Review by Halron2

"In this game you fight... the BLACK MONSTER! Scary, huh?"

After the enormous success of Final Fantasy VII, it was obvious the RPG genre would receive a lot more attention from the game developing companies. Sony quickly announced the release of Legend of Dragoon, an RPG that should ‘compete’ against the Final Fantasy games. The game would have 3D graphics, pre-rendered backgrounds, wonderful visual effects and everything else that people were talking about Final Fantasy VII. Of course, Sony didn’t have the experience or resources to make a game great enough to stand a chance against Square’s most successful gaming series. However, if Legend of Dragoon is indeed a pretty much faulted game, it still manages to offer some fun for the players who try it out.

Sony’s main mistake was trying to emulate Square’s hit. The worst thing about this game is that everyone was playing it not because it was a great game, but because it had incredible graphics and a huge marketing campaign behind it. It’s sad, but true, that many more ‘innocent’ players were impressed by the game’s technical qualities and praised it as an essential game when it actually wasn’t. Even if the game did become quite successful (in commercial terms), mainly because everyone wanted to play it and see what the hype was all about, the developers couldn’t fool most players, who could see most of the game’s faults. Of course, the game will always suffer from comparisons to Final Fantasy games, unjustly, of course. Why would every traditional RPG have to be compared to Final Fantasy?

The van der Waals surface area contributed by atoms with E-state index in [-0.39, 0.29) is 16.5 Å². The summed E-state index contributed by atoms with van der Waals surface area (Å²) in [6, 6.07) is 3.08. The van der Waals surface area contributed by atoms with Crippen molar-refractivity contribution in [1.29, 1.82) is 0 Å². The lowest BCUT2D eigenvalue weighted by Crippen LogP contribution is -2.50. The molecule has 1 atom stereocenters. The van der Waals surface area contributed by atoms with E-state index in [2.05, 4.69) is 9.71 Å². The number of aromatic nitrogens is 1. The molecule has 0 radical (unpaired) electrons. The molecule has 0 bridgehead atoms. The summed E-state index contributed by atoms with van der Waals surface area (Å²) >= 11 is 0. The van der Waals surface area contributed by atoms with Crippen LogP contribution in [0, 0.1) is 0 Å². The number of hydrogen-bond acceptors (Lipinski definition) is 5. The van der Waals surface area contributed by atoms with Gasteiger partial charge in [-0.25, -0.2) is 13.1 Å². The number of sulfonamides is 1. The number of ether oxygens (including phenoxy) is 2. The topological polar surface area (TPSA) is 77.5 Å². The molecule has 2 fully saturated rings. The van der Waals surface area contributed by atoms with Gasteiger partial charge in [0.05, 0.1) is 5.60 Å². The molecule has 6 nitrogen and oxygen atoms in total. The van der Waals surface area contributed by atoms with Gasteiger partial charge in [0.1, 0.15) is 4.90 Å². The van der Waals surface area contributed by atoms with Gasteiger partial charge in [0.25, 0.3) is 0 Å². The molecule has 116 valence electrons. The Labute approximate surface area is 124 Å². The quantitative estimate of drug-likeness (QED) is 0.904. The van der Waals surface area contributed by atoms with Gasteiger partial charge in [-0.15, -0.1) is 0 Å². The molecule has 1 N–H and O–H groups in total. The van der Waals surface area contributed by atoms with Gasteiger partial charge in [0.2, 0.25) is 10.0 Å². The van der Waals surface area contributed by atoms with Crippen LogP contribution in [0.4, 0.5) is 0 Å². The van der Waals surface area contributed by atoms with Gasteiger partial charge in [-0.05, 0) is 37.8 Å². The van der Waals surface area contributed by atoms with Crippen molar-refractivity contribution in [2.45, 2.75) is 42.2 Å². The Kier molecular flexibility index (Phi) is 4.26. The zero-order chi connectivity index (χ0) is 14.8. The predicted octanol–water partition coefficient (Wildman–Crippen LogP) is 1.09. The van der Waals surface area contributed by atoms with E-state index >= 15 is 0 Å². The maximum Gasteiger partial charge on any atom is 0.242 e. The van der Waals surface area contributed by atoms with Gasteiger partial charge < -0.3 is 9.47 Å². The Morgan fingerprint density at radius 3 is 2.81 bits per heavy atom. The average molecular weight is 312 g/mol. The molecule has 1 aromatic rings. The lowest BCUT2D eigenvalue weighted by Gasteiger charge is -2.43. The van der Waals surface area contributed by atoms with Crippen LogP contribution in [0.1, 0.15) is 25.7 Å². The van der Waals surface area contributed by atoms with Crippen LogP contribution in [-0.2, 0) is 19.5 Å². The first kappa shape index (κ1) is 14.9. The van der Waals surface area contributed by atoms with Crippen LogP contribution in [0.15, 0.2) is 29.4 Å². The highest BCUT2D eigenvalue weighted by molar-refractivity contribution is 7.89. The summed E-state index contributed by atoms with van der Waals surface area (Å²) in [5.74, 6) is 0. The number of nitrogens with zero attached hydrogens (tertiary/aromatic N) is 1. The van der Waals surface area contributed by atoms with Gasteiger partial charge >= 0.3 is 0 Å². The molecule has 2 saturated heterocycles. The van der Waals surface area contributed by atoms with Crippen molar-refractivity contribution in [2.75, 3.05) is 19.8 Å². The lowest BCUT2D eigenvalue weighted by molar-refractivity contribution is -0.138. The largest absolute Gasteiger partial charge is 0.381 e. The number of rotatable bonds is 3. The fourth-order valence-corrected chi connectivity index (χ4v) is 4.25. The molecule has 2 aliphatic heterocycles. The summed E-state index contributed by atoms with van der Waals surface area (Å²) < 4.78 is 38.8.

In Legend of Dragoon you play the role of Dart, a young swordsman. When the story starts, he is returning to his village, when he finds out it’s been attacked by soldiers and his childhood friend and, obviously, love interest, Shana has been kidnapped. He then sets out on a journey to rescue her. Of course, he will be caught in a massive struggle that is much bigger than he imagined, bringing back to life the dragoons (it’s pretty obvious from the start that your characters are the dragoons here), heroes of other times. Also, Dart will have the chance to chase his dream of defeating the ‘black monster’ (could anyone possibly imagine a worse name for an enemy?), who killed his parents when he was still a small child. You’ll also meet many friends who will join you in your quest and pursue objectives of their own.

The story of the game isn’t exactly bad. The only problem is that everything in here has been seen before. Every character and situation has appeared somewhere before, in other games. To be honest there actually are some interesting plot twists and subjects in hand, but, overall it’s basically old news. Some characters are interesting and can attract players to the game. Basically, the dialogue in this game is pretty basic, silly and corny, but it does create a solid characterization for the characters. In a way, story-wise, Legend of Dragoon is pretty old-school and unpretentious. It’s based upon an innocent story-telling and sense of humor, and this actually gives the game a positive quality. If, in a sense, the game loses in depth, it’s refreshing when compared to games of the same time.